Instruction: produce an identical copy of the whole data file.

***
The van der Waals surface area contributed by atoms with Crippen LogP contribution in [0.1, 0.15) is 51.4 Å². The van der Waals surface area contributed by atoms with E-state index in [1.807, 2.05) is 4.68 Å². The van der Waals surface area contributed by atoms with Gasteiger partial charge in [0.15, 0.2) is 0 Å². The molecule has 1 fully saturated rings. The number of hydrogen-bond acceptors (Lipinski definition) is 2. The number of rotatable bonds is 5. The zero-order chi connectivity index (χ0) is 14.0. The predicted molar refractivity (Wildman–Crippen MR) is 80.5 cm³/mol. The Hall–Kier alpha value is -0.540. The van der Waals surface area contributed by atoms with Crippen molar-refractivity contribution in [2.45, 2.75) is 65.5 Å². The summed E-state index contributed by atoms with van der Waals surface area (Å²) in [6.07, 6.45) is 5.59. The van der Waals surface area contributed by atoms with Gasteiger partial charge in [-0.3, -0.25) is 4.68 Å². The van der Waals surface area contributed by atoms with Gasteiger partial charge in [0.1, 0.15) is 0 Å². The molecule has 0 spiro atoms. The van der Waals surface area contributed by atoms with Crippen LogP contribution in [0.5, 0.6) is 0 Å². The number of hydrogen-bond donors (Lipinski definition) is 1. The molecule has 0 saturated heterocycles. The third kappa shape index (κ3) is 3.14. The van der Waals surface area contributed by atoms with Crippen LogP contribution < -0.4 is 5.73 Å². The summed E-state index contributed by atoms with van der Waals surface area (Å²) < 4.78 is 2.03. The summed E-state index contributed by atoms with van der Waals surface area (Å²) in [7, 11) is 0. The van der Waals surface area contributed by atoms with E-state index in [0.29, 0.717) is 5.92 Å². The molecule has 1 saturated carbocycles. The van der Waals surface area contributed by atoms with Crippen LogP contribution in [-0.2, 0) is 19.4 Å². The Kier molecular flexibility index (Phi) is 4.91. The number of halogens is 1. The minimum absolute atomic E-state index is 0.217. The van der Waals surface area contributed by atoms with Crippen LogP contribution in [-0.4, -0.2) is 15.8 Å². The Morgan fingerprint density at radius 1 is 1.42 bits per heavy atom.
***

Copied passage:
The van der Waals surface area contributed by atoms with Crippen LogP contribution in [0.1, 0.15) is 51.4 Å². The van der Waals surface area contributed by atoms with E-state index in [1.807, 2.05) is 4.68 Å². The van der Waals surface area contributed by atoms with Gasteiger partial charge in [0.15, 0.2) is 0 Å². The molecule has 1 fully saturated rings. The number of hydrogen-bond acceptors (Lipinski definition) is 2. The number of rotatable bonds is 5. The zero-order chi connectivity index (χ0) is 14.0. The predicted molar refractivity (Wildman–Crippen MR) is 80.5 cm³/mol. The Hall–Kier alpha value is -0.540. The van der Waals surface area contributed by atoms with Crippen molar-refractivity contribution in [2.45, 2.75) is 65.5 Å². The summed E-state index contributed by atoms with van der Waals surface area (Å²) in [6.07, 6.45) is 5.59. The van der Waals surface area contributed by atoms with Gasteiger partial charge in [-0.3, -0.25) is 4.68 Å². The van der Waals surface area contributed by atoms with Gasteiger partial charge in [0.1, 0.15) is 0 Å². The molecule has 0 spiro atoms. The van der Waals surface area contributed by atoms with Crippen LogP contribution in [0.5, 0.6) is 0 Å². The number of hydrogen-bond donors (Lipinski definition) is 1. The molecule has 0 saturated heterocycles. The third kappa shape index (κ3) is 3.14. The van der Waals surface area contributed by atoms with Crippen LogP contribution < -0.4 is 5.73 Å². The summed E-state index contributed by atoms with van der Waals surface area (Å²) < 4.78 is 2.03. The summed E-state index contributed by atoms with van der Waals surface area (Å²) in [7, 11) is 0. The van der Waals surface area contributed by atoms with E-state index in [0.29, 0.717) is 5.92 Å². The molecule has 1 saturated carbocycles. The van der Waals surface area contributed by atoms with Crippen LogP contribution in [-0.2, 0) is 19.4 Å². The Kier molecular flexibility index (Phi) is 4.91. The number of halogens is 1. The minimum absolute atomic E-state index is 0.217. The van der Waals surface area contributed by atoms with Crippen LogP contribution in [-0.4, -0.2) is 15.8 Å². The Morgan fingerprint density at radius 1 is 1.42 bits per heavy atom.